Memorial in Agua Prieta for U.S. college student shot in back
by Border Patrol in Douglas, Arizona /Photo by Tom Barry
There’s renewed bipartisan consensus in favor for some type of immigration reform. Yet this emerging post-election bipartisanship exists in the shadows of an almost enthusiastic bipartisanship in favor of increased border security.
Within Congress, there is no – really absolutely none -- opposition to border security policy and operations, despite persistent waste, lack of due diligence, corruption, immigrant abuse, and inability to set forth a strategy and performance measures.
In Congress, there are differences about border security but these are largely limited to questions about just how many more agents, drones, walls, and surveillance systems are needed.
President Obama set the bottom line of the debate, when speaking about the need for immigration reform. In late November, he told the media: "I think it [immigration reform] should include a continuation of the strong border security measures that we've taken because we have to secure our borders.”
The president will encounter no opposition on that point, although there were be many congressional members in both parties who will be lobbying for even more border security spending than the Obama administration has authorized – in part because border security has proved popular politically and in part because of the infusion of pork-barrel spending in border areas.
The broadening political consensus for immigration reform is hopeful. Bipartisan border security, however, is not a sign that political gridlock is ending but rather a sure sign that the traditional bipartisanship over security spending issues continues to taint politics and fiscal responsibility.
Bipartisanship is the rule not the exception when security issues are involved. That’s a sorry tradition in U.S. politics – a tradition that since 9/11 has expanded beyond national security to include homeland security and border security.
Uncritical Acceptance of Border Security
At first, the post-9/11 fear of foreign terrorists drove the multi-billion dollar campaign to “secure our borders.” The buildup continued even as the fear diminished, and as counterterrorism experts (and common sense) concluded that it was unlikely that foreign terrorists or weapons of mass destruction would enter the country across the southwestern border – the focus of the new border security operations.
Yet Congress and the White House kept increasing the border security budgets – not so much to obstruct terrorists but to “secure our borders” against immigrants, driven by the mounting anti-immigrant backlash during the second Bush administration. More recently, border hawks – and the Obama administration – explain border security operations mainly in terms of the drug war or what’s now called the “combat against transnational crime.”
Since 2005, when Congress began debating comprehensive immigration reform, a key factor in ensuring wide support for the border security buildup was, oddly, the assumption that the imperative to “secure our borders” was a necessary precondition for immigration reform.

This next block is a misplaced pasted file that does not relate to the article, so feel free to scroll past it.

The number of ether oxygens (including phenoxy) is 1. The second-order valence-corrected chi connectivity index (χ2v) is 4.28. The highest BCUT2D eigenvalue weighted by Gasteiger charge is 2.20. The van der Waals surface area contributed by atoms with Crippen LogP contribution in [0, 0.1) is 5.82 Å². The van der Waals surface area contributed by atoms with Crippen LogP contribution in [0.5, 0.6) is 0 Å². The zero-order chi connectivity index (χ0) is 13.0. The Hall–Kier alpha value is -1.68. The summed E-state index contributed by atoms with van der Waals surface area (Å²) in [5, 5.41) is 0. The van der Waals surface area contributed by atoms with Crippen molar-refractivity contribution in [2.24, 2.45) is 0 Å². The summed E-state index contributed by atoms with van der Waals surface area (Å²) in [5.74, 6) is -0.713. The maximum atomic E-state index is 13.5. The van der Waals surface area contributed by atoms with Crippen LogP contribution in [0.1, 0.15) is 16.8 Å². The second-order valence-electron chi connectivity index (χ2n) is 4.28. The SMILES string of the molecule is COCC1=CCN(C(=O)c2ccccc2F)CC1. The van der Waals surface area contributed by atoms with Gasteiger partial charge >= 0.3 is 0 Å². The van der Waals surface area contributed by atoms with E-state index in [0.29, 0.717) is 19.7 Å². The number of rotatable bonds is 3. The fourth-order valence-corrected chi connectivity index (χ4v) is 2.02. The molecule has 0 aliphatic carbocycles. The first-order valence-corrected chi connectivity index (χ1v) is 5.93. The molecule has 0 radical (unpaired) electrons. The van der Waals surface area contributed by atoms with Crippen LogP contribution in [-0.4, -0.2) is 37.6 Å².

The uncritical – and largely enthusiastic – backing for more border security has cost the nation more than $100 billion over the last ten years. It has left a legacy of national shame and monumental waste in the form of useless virtual fence projects, embarrassing walls between north and south, a mounting toll of dead and murdered immigrants, and an escalation drug war throughout the U.S. and Mexican borderlands even as political pressure is mounting throughout the hemisphere to end drug prohibition.
Aside from the near total absence of strategic focus, the border security buildup has been an insult to good governance. Again, the uncritical acceptance of border security has resulted in systemic abuse of the standards of accountability, transparency, and performance evaluations.
Rather than once again giving a free rein to the border security hawks, the coming immigration represents an opportunity to assess the assumptions and achievements of the continuing border security buildup. Without such a critical examination of border security, the proponents of immigration reform / border security become accomplices of the waste, human rights abuses, and drug war escalation that have become emblematic of the Border Patrol.
As part of the new movement for immigration reform, advocates and activists need to stand up and reject the implicit political marriage of immigration reform and the border security buildup. That doesn’t mean open borders but rather a stance in favor of sensible border control and regulation, not virtual militarization.
It would be unfortunate if progress on immigration reform gives border security a free pass, leaving mounting questions about the waste, militarization, misdirection, and lack of accountability in U.S. border policy unaddressed and unresolved.
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